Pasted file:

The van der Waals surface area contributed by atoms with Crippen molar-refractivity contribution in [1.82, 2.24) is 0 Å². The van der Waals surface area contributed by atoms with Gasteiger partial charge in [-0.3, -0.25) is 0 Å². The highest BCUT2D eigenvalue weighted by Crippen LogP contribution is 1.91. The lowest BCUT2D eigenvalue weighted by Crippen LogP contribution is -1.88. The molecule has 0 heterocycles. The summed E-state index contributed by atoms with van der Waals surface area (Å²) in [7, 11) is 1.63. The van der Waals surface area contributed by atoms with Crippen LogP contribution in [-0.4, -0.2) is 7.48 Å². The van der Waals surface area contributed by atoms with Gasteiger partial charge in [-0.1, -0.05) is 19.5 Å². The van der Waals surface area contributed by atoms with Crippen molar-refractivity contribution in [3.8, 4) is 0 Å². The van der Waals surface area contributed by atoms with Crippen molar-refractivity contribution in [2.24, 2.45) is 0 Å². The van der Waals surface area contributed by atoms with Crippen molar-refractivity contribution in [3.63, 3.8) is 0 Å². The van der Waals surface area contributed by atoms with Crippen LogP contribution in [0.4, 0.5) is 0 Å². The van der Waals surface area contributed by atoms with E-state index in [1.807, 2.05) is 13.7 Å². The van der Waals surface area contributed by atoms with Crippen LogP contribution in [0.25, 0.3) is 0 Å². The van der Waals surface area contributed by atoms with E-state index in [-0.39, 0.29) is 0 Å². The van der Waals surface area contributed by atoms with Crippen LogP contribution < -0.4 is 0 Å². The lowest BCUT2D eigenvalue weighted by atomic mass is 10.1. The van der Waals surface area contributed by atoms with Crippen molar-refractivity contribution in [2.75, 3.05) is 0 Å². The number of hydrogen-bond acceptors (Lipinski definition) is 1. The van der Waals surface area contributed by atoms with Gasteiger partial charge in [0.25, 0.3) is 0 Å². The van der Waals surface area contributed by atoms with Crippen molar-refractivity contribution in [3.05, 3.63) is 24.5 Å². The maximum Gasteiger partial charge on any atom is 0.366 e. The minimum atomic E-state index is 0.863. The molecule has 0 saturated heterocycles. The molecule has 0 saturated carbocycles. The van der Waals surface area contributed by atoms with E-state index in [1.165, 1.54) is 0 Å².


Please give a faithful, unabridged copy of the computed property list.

The van der Waals surface area contributed by atoms with Crippen molar-refractivity contribution in [1.82, 2.24) is 0 Å². The van der Waals surface area contributed by atoms with Gasteiger partial charge in [-0.3, -0.25) is 0 Å². The highest BCUT2D eigenvalue weighted by Crippen LogP contribution is 1.91. The lowest BCUT2D eigenvalue weighted by Crippen LogP contribution is -1.88. The molecule has 0 heterocycles. The summed E-state index contributed by atoms with van der Waals surface area (Å²) in [7, 11) is 1.63. The van der Waals surface area contributed by atoms with Crippen LogP contribution in [-0.4, -0.2) is 7.48 Å². The van der Waals surface area contributed by atoms with Gasteiger partial charge in [-0.1, -0.05) is 19.5 Å². The van der Waals surface area contributed by atoms with Crippen molar-refractivity contribution in [3.8, 4) is 0 Å². The van der Waals surface area contributed by atoms with Crippen molar-refractivity contribution in [2.24, 2.45) is 0 Å². The van der Waals surface area contributed by atoms with Crippen molar-refractivity contribution in [3.63, 3.8) is 0 Å². The van der Waals surface area contributed by atoms with Crippen LogP contribution in [0.4, 0.5) is 0 Å². The van der Waals surface area contributed by atoms with E-state index in [1.807, 2.05) is 13.7 Å². The van der Waals surface area contributed by atoms with Crippen LogP contribution in [0.25, 0.3) is 0 Å². The van der Waals surface area contributed by atoms with E-state index in [-0.39, 0.29) is 0 Å². The van der Waals surface area contributed by atoms with Crippen LogP contribution < -0.4 is 0 Å². The lowest BCUT2D eigenvalue weighted by atomic mass is 10.1. The van der Waals surface area contributed by atoms with Crippen molar-refractivity contribution in [2.75, 3.05) is 0 Å². The number of hydrogen-bond acceptors (Lipinski definition) is 1. The van der Waals surface area contributed by atoms with Gasteiger partial charge in [0.25, 0.3) is 0 Å². The van der Waals surface area contributed by atoms with Crippen molar-refractivity contribution in [3.05, 3.63) is 24.5 Å². The maximum Gasteiger partial charge on any atom is 0.366 e. The minimum atomic E-state index is 0.863. The molecule has 0 saturated heterocycles. The molecule has 0 saturated carbocycles. The van der Waals surface area contributed by atoms with E-state index in [1.165, 1.54) is 0 Å².